This matter has been on my mind for 12 months, and this piece was prepared some 3 months ago. I have now decided to post it after patiently waiting for Jamati institutions, and specifically ITREB, to provide an absolutely essential service to the Jamat — availability of Farman books, important objects (eg. tasbihs) as well as Dua recordings with meanings, and copies of the Qur’an.
Millions of Americans and Canadians turn to Public Broadcasting Service (PBS) Newshour every evening for solid and reliable reporting, insightful analysis as well as highly informative interviews that are conducted by the network’s team of outstanding reporters. PBS and its member stations across the USA lay claim to being “America’s largest classroom, the nation’s largest stage for the arts and a trusted window to the world.”
For some time now the Newshour program, which is anchored by Judy Woodruff, has been running special regular episodes under the banner “CANVAS, PBS’s Newshour art hub.” In a broadcast in late December, PBS reporter Amna Nawaz turned her attention to two American booksellers for their look at the year in books and the public response to books during the Covid-19 year of isolation and pain (read article).
Janet Webster Jones of Source Booksellers in Detroit told Nawaz, “We have been so busy…. that we can hardly answer the phone. We have had a very busy, busy season. We have been frantically doing our fulfillment orders, as well as greeting people by twos and threes as they come to the store.” Ann Patchett co-owner of Parnassus Books in Nashville added, “People have stepped up to help us out, ordering books online, ordering curbside. We have been running books out to people’s car. And now we’re letting a few people into the store at a time. We take everybody’s temperature. Everybody wears masks, hand sanitizer. And people have been really kind and compliant and supportive. It’s been a very heartwarming Christmastime.”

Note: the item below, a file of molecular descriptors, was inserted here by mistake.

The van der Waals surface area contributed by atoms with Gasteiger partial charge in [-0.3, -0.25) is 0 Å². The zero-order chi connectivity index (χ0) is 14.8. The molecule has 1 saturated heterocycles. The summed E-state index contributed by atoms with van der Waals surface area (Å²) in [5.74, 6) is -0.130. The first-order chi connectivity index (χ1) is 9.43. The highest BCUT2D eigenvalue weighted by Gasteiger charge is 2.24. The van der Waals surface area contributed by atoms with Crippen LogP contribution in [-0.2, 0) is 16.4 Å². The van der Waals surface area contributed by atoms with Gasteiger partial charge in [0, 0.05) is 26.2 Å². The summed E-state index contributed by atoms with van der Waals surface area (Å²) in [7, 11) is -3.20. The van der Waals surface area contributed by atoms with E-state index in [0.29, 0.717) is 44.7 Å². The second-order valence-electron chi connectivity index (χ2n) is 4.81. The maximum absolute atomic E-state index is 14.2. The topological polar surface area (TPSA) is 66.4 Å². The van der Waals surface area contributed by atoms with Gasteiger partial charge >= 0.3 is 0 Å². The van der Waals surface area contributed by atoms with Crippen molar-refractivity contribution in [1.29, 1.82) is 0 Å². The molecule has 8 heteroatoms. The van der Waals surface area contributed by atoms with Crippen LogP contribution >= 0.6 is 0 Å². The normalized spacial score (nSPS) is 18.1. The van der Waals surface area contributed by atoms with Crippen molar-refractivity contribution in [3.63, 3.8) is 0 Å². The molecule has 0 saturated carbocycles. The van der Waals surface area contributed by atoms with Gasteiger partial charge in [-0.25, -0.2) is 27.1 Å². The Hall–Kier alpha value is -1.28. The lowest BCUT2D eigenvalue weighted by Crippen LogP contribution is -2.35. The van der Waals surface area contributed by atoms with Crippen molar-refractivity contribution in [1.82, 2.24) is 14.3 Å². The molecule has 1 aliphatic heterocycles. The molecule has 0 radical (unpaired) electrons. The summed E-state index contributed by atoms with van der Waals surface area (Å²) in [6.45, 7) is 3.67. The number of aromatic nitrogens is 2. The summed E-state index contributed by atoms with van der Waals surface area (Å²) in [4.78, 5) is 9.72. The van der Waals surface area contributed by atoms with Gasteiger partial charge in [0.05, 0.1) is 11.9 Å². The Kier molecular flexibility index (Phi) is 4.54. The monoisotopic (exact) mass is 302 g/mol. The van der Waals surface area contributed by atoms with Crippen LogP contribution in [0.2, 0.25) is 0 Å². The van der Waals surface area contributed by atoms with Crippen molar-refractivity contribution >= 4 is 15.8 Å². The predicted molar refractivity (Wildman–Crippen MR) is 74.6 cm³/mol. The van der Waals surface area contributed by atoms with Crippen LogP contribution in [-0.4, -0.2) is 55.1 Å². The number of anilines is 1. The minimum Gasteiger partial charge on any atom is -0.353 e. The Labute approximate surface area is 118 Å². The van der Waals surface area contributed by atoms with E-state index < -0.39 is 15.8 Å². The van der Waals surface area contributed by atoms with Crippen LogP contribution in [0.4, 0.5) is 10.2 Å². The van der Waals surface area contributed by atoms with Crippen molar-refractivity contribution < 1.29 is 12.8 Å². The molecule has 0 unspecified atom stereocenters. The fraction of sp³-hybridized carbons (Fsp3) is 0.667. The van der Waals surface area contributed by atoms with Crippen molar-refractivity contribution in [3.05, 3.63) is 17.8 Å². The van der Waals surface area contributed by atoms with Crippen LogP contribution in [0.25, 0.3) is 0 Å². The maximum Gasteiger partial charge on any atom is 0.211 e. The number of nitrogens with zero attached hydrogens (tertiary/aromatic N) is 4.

Thus, as we abide by social distancing guidelines to stay home, books suddenly have become more vital than ever! It is interesting to note that all across North America many religious organizations as well as bookstores have facilitated curbside pick-ups or ramped up their online platforms to service members of their communities (read article).
Shortly after the first shutdown of Jamatkhanas in mid-March (2020), following provincial or federal restrictions recommendations, I had proposed to the national leadership of ITREB (Ismaili Tariqah and Religious Education Board) to facilitate curbside pickup of a selection of books and objects that are close to the heart of Jamat. I had personally offered my assistance to volunteer curbside pickup at the Ismaili Centre in Toronto. Remember, that after more than 40 years of waiting, the Jamat was finally presented with a 2-volume set of Farman books sometime in the middle of January 2020. By the time of Jamatkhana closures in mid March (2020), thousands had already acquired their copies of the Farman books. Yet there were an equal number who never acquired the set. Those who missed the opportunity during the 6-8 week between January and March would have hardly thought that the Jamatkhanas would remain closed for such a lengthy period, or that they would open with limited capacity. I was told that an online order processing system was being seriously considered to fulfill an important and vital need for the Jamat. It hasn’t materialized. I quote, “Do not let time pass….once it has passed it has gone forever.” (Mawlana Hazar Imam, India, 1973).